“We wanted an independent party to assess what we’ve achieved,” was the reason given by Hewett Wealth for entering International Adviser’s Best Practice Adviser Awards.
This sentiment was echoed by the three other South African companies which triumphed in November 2019.
For Autus Private Clients, it was the firm’s “pursuit of consistent improvement”; while Ascor Independent Wealth Managers said that “being placed under such a high level of scrutiny helps us identify areas for improvement”.
Carrick Wealth added that the awards “provide us the opportunity to peg ourselves against our competitors, which then gives us the opportunity to improve on certain areas of the business”.
To get a better understanding of what drives these award-winning businesses, International Adviser reached out to them to get some insights.
Autus Private Clients
- Excellence in professional development – winner
- Excellence in client service – winner
- Best adviser firm in South Africa – winner
Having grown from a one-person business to a successful multi-generational family wealth planning company, the team at Autus said the trio of awards are recognition of all their hard work.
“The awards are confirmation of our transformative approach to genuinely customer-centric financial advice, service and overall best practice,” they said.
Nurturing talent is one of the core principles at Autus, which actively seeks not just to employ people but also help them through their professional development.
“The team of Autus in more significant than any individual.”
One area that is close to their hearts is supporting young talent into the industry. But, like every other jurisdiction, finding new recruits isn’t always easy.
Over the past 18 years, Autus founder and chairman Christo Malan has attended a lot of investment conferences and seen “the same advisers turning older but still ruling the industry”.
“The barriers to entry for young advisers prevent young professionals from entering the industry,” he told IA.
“Too many corporates still embrace the ‘sell a product and earn commission over the short term’ attitude. Rather than ‘provide a service and build a relationship over the long term’.
“If we can change this attitude, I see so many opportunities for the financial services industry professionals in South Africa.”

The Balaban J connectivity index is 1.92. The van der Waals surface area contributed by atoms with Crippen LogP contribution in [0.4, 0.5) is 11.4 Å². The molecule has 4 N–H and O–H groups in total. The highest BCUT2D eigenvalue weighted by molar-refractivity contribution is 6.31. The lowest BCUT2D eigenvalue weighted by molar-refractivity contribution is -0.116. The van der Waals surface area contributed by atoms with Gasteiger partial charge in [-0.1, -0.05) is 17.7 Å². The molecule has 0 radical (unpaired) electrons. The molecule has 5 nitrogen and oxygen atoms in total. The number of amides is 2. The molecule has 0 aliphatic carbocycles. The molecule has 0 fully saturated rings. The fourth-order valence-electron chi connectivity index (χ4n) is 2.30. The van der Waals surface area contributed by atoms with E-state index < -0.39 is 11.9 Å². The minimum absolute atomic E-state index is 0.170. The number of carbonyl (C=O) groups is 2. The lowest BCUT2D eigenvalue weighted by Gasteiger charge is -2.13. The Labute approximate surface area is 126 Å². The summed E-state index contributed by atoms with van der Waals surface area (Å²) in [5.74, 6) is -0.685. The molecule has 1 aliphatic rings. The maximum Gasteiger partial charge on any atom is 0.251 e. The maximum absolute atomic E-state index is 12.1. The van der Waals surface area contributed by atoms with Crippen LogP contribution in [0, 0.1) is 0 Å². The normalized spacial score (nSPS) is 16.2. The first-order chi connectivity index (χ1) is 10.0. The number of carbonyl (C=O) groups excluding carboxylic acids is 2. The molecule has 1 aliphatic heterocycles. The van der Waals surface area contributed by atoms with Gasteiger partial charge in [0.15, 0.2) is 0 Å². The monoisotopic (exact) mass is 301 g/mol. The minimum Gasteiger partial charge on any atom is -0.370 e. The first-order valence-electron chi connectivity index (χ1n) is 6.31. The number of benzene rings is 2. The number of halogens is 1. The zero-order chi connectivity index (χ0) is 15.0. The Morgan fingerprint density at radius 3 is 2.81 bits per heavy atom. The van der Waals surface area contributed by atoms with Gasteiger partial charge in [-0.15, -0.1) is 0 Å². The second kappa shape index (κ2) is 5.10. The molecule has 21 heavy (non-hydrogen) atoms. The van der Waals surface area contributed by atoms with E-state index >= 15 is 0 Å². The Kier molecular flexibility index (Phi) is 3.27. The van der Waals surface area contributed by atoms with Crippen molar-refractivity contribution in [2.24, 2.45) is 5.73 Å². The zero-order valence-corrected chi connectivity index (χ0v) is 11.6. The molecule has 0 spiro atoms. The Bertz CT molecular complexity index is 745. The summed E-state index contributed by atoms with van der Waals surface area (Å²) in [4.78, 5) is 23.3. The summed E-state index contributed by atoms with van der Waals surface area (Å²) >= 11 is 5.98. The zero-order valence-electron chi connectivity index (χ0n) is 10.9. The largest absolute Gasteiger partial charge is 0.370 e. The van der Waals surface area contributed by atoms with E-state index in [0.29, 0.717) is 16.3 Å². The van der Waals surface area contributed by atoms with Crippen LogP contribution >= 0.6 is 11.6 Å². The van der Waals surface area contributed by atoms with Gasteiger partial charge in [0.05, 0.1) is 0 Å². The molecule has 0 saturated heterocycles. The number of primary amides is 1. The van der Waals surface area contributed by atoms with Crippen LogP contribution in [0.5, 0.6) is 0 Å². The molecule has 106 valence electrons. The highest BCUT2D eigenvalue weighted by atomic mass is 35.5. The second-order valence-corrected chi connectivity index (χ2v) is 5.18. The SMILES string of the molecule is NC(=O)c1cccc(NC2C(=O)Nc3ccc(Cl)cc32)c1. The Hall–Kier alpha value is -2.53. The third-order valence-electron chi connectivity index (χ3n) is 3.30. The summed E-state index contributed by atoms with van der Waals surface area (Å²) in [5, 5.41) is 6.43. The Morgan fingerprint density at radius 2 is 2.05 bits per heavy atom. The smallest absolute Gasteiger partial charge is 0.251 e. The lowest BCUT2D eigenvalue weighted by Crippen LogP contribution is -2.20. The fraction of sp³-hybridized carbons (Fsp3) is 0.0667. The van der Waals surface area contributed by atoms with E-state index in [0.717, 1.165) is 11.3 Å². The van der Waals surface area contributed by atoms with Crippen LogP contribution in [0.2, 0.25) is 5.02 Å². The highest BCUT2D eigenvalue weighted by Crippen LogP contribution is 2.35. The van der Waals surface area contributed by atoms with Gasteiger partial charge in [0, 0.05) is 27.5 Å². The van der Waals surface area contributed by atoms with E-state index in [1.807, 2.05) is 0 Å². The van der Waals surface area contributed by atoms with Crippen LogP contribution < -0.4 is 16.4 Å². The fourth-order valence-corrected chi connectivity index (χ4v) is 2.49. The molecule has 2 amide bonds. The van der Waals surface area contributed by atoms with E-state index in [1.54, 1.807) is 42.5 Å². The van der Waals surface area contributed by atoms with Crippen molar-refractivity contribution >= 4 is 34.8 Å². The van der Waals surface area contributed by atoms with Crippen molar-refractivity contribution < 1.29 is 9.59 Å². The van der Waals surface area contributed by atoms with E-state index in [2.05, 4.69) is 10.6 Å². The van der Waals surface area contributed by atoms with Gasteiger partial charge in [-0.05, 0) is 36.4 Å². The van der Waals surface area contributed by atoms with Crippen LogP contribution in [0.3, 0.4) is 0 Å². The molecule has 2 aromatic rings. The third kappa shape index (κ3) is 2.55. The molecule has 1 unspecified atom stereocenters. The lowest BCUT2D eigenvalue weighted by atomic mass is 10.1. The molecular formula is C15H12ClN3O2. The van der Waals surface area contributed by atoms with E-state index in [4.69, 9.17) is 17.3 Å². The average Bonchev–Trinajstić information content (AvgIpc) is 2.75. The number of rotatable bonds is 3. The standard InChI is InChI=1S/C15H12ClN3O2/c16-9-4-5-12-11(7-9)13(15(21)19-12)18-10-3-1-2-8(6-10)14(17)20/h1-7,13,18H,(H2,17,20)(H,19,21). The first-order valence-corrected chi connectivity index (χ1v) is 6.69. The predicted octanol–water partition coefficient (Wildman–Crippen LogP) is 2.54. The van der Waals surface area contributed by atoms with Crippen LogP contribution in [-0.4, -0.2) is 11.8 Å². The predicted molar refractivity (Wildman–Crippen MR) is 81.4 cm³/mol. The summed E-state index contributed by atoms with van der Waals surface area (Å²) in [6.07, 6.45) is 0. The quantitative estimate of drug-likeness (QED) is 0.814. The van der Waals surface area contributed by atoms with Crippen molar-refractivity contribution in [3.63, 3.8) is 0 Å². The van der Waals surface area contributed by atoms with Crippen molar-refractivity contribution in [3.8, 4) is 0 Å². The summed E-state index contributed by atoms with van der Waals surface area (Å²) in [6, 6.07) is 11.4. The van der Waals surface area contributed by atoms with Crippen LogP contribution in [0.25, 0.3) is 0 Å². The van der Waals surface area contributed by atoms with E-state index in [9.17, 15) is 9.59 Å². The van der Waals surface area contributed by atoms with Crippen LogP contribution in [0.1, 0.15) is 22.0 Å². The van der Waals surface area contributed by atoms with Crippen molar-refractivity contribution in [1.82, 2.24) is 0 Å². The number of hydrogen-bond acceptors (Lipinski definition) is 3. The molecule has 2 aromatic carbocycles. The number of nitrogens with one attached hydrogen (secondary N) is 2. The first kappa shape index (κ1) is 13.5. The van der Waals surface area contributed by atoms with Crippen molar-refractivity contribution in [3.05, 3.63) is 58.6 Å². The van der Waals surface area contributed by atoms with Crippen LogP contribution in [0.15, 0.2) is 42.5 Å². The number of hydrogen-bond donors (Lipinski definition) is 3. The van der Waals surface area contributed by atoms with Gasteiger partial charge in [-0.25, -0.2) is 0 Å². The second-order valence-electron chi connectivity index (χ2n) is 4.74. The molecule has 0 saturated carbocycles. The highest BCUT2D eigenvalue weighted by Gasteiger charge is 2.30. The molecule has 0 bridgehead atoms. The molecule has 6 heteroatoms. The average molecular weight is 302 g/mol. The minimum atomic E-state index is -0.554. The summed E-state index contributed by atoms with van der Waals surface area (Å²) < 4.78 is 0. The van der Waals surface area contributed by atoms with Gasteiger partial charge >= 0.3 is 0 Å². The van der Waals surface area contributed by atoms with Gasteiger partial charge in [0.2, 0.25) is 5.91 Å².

The company would like to see greater support and incentives from the regulator for firms taking on article clerks; young professionals who need supervised work experience as part of their training/education.
This would “give financial advisers the necessary experience and knowledge to deliver excellent financial services to clients”, Autus added.
But it’s not just attracting fresh talent to the industry that is a challenge. Another difficulty is ensuring the broader financial services sector is populated by good firms and good people and this is also somewhere Autus would also like to see the regulator act.
The Financial Services Conduct Authority needs to “embrace the right financial advisers and turn the screw on the ones that are an embarrassment for the industry”, Autus said.
Working to make firms and advisers feel protected by the financial watchdog, rather than just regulated by it, is another important area Autus would like to see the FSCA improve.
Ascor Independent Wealth Managers
- Excellence in investment planning – winner
- Excellence in digital innovation – winner
- Excellence in diversity – winner
“We take our lead from the Springboks,” the team at Ascor told International Adviser. “In their public appearances after the World Cup, they acknowledged the challenges we face as a country, but they speak with an optimism and a sense of shared responsibility.
“We have adopted the same mantra.”
The diversity on display among the national rugby team is also reflected at the wealth management firm. “It is an imperative for any South African business with a long-term vision.
“We want to invest in our community and our country and have a strong process in place to recruit for diversity, which we believe will ultimately better serve our diverse client base.”
The challenges facing South Africa mean that “the need for independent financial advice has never been greater”, the firm added.
So Ascor has invested heavily in technology to “free up its professional advisers to spend as much time as possible serving clients”.
“Over the past 21 years, we have learned that, in the investing world; time, trust and opportunity do not count much unless they are underpinned by a firm bedrock of consistency, well-tested processes and supported by a team of well-qualified and experienced investment committee members.”